When most audiences think about Japanese animation in America, their mind goes straight to Studio Ghibli outings. That studio has been a powerhouse for decades and is home to arguably the greatest animation director ever. However, strides have been made by directors and animators across the country. In the process, animation remains one of Japan’s greatest exports to cinema culture around the world. This year, “Fireworks” represents one of those films. Distributed by Toho in Japan and by GKIDS in America, the film tells the story of a boy who is given the ability to change past events. The pseudo-“Groundhog Day” storyline features some gorgeous animation and endearing moments. However, some issues in the storytelling make the outing fall short of being a good entry into the Oscar race.
“Fireworks” follows the story of a young boy named Norimichi Shimada. He hangs out with his friends and lives in a small town. He is extremely shy and pines after a girl, Nazuna Oikawa. Nazuna will move away from town after her Mother found a new boyfriend, and she wants to watch the fireworks with someone before she runs away. When her mother finds her, Nazuna drops her bag and a weird sphere item. Frustrated by his own indecision, Norimichi throws the sphere. He soon discovers the sphere resets time, giving him a chance to make things right. He continues to grab the item and resets each moment he can when their escape plans go awry, creating a repetitive story in the process.
The “Groundhog Day” storytelling device is not the problem, as it offers some interesting ground for the characters to cover. Simply put, the storytelling falls apart in many other areas. Unfortunately “Fireworks” falls into the boring “boy needs to save girl” trope that leaves Nazuna without much agency. In several instances, she says she would never do something, despite having just done that action in the alternate timeline. It robs her of her agency and the resolve to stick by her choices. This becomes more problematic when examined in conjunction with the way “Fireworks” depicts sexuality.
Early in the story, we’re boys objectify the women at every turn. Most women featured in the story are high school girls. One teacher receives sexual comments from her students, who receive no punishment for their actions. The way the characters are drawn borders on offensive. The animators focused on bringing out the girl’s sexuality. These visuals are accompanied by leud comments from the boys. While this fits the age of the characters, it further commodifies the women. This further strips agency from the characters, leaving them without purpose until they are contextualized by men.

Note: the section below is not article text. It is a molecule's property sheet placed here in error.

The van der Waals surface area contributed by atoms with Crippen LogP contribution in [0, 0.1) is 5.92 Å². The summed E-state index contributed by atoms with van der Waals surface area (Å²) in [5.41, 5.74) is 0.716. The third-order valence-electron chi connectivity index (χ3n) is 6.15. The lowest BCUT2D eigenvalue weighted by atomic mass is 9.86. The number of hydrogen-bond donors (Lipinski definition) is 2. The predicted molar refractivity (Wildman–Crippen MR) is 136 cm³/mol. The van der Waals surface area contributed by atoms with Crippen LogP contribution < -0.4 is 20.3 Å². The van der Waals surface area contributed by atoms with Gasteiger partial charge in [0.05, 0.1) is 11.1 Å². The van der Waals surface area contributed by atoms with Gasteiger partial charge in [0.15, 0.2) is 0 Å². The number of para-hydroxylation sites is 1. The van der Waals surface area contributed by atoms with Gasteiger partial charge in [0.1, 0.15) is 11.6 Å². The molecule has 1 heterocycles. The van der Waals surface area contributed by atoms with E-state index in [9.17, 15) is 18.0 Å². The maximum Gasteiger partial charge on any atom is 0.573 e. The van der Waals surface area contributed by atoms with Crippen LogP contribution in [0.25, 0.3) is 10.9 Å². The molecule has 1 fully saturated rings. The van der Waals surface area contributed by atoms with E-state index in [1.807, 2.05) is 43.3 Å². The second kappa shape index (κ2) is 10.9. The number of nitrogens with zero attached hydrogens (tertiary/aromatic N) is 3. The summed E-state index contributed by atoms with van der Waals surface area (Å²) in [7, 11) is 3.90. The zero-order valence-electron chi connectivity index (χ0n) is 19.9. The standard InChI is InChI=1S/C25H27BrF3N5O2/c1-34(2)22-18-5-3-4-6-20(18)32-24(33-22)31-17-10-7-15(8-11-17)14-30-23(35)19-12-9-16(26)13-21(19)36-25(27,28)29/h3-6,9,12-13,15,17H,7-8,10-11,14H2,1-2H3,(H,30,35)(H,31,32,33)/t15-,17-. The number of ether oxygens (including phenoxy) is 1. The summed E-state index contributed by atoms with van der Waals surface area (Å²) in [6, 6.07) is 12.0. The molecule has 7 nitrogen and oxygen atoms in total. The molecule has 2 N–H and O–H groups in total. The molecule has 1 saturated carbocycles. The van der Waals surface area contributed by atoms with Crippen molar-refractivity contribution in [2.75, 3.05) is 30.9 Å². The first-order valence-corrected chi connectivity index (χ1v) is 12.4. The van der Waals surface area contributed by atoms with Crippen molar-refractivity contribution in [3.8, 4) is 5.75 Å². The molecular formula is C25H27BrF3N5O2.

Furthermore, the storytelling gets messy. With each reset, characters begin to hold different opinions and engage in different actions. Alternate timelines add up, and characters question what could have been. Yet consistency in character attitudes would have gone a long way. Instead, the core beliefs of many characters change constantly. Sometimes they say they have feelings for characters, in other timelines they do not. Sometimes they believe fireworks are round when viewed from the side, other times they do not. That is a real question this movie tries to answer about a half dozen times, and characters seemingly shift their belief every time. This makes for a messy narrative at times, as we do not actually know how the other characters will react or feel about a situation.
One of the things that work in the film is the gorgeous animation. There is no doubt that the work is some of the best of the year. The actual firework effects stand out, as do the sequences featuring water. Still, there are times that “Fireworks” over-relies on CGI. This mostly occurs when the film wishes to create a moving camera effect. One scene, featuring a staircase, really sticks outs. Yet others fit into the story beautifully and create some of the best animation from Japan since “Your Name.” released in 2016. Sadly, no shots quite rise to that level or deliver storytelling on that level, which amplifies the shortcomings of this film.
Overall, “Fireworks” features brilliant animation, but suffers from weak storytelling. It also features out of touch attitudes towards women, which it continually brings back into the story. The visuals can be stunning at times. Yet the lack of agency given to the female lead really makes the film feel out of touch. In a year where Mrs. Incredible becomes the star of her franchise, and other GKIDS films feature standout women, this one lacks. It is still a fun film at times, but will certainly turn some audiences away.